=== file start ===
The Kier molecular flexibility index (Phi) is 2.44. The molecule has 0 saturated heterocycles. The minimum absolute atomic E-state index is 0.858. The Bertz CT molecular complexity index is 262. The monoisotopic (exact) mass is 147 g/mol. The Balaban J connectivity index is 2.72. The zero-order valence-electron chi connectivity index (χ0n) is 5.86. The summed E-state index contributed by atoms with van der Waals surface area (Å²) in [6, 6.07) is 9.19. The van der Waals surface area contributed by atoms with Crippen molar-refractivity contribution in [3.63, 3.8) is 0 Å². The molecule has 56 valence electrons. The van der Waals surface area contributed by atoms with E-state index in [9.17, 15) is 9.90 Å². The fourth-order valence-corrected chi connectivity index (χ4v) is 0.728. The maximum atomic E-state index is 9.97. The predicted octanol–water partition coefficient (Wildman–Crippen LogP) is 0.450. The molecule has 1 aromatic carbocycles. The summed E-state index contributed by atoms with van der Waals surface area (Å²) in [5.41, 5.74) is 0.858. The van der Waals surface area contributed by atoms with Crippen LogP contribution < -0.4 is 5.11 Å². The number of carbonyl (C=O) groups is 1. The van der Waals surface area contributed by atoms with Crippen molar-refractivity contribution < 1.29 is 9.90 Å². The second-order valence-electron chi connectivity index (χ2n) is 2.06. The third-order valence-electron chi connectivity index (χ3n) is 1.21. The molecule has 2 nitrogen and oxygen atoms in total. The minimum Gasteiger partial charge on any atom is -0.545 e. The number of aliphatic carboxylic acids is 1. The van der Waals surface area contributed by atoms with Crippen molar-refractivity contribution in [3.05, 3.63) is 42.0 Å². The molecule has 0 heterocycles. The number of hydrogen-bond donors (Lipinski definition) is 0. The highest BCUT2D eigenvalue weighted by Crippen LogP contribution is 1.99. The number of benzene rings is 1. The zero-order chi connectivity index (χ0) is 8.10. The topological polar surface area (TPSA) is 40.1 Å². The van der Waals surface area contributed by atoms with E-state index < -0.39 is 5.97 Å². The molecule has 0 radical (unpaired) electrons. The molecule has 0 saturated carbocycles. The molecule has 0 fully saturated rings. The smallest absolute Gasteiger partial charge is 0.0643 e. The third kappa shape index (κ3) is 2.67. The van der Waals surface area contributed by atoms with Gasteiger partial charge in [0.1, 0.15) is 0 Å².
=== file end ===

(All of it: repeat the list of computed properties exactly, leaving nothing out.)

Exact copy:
The Kier molecular flexibility index (Phi) is 2.44. The molecule has 0 saturated heterocycles. The minimum absolute atomic E-state index is 0.858. The Bertz CT molecular complexity index is 262. The monoisotopic (exact) mass is 147 g/mol. The Balaban J connectivity index is 2.72. The zero-order valence-electron chi connectivity index (χ0n) is 5.86. The summed E-state index contributed by atoms with van der Waals surface area (Å²) in [6, 6.07) is 9.19. The van der Waals surface area contributed by atoms with Crippen molar-refractivity contribution in [3.63, 3.8) is 0 Å². The molecule has 56 valence electrons. The van der Waals surface area contributed by atoms with E-state index in [9.17, 15) is 9.90 Å². The fourth-order valence-corrected chi connectivity index (χ4v) is 0.728. The maximum atomic E-state index is 9.97. The predicted octanol–water partition coefficient (Wildman–Crippen LogP) is 0.450. The molecule has 1 aromatic carbocycles. The summed E-state index contributed by atoms with van der Waals surface area (Å²) in [5.41, 5.74) is 0.858. The van der Waals surface area contributed by atoms with Crippen LogP contribution < -0.4 is 5.11 Å². The number of carbonyl (C=O) groups is 1. The van der Waals surface area contributed by atoms with Crippen molar-refractivity contribution < 1.29 is 9.90 Å². The second-order valence-electron chi connectivity index (χ2n) is 2.06. The third-order valence-electron chi connectivity index (χ3n) is 1.21. The molecule has 2 nitrogen and oxygen atoms in total. The minimum Gasteiger partial charge on any atom is -0.545 e. The number of aliphatic carboxylic acids is 1. The van der Waals surface area contributed by atoms with Crippen molar-refractivity contribution in [3.05, 3.63) is 42.0 Å². The molecule has 0 heterocycles. The number of hydrogen-bond donors (Lipinski definition) is 0. The highest BCUT2D eigenvalue weighted by Crippen LogP contribution is 1.99. The number of benzene rings is 1. The zero-order chi connectivity index (χ0) is 8.10. The topological polar surface area (TPSA) is 40.1 Å². The van der Waals surface area contributed by atoms with E-state index < -0.39 is 5.97 Å². The molecule has 0 radical (unpaired) electrons. The molecule has 0 saturated carbocycles. The molecule has 0 fully saturated rings. The smallest absolute Gasteiger partial charge is 0.0643 e. The third kappa shape index (κ3) is 2.67. The van der Waals surface area contributed by atoms with Gasteiger partial charge in [0.1, 0.15) is 0 Å².